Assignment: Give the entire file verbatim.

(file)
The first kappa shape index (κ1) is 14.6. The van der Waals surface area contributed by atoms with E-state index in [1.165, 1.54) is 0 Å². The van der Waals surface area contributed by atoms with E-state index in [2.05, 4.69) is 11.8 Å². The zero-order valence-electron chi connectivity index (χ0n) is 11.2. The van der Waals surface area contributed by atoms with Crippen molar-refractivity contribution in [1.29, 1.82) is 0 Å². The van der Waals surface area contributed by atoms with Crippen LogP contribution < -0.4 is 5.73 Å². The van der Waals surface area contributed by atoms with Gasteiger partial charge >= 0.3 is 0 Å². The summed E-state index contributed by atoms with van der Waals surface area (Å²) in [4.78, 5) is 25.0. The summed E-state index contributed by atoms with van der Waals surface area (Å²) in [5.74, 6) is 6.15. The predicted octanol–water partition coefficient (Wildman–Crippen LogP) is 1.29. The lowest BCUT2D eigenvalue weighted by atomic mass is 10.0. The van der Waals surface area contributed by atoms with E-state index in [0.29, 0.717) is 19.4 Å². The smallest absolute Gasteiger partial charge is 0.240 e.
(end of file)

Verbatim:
The first kappa shape index (κ1) is 14.6. The van der Waals surface area contributed by atoms with E-state index in [1.165, 1.54) is 0 Å². The van der Waals surface area contributed by atoms with E-state index in [2.05, 4.69) is 11.8 Å². The zero-order valence-electron chi connectivity index (χ0n) is 11.2. The van der Waals surface area contributed by atoms with Crippen molar-refractivity contribution in [1.29, 1.82) is 0 Å². The van der Waals surface area contributed by atoms with Crippen LogP contribution < -0.4 is 5.73 Å². The van der Waals surface area contributed by atoms with Gasteiger partial charge >= 0.3 is 0 Å². The summed E-state index contributed by atoms with van der Waals surface area (Å²) in [4.78, 5) is 25.0. The summed E-state index contributed by atoms with van der Waals surface area (Å²) in [5.74, 6) is 6.15. The predicted octanol–water partition coefficient (Wildman–Crippen LogP) is 1.29. The lowest BCUT2D eigenvalue weighted by atomic mass is 10.0. The van der Waals surface area contributed by atoms with E-state index in [0.29, 0.717) is 19.4 Å². The smallest absolute Gasteiger partial charge is 0.240 e.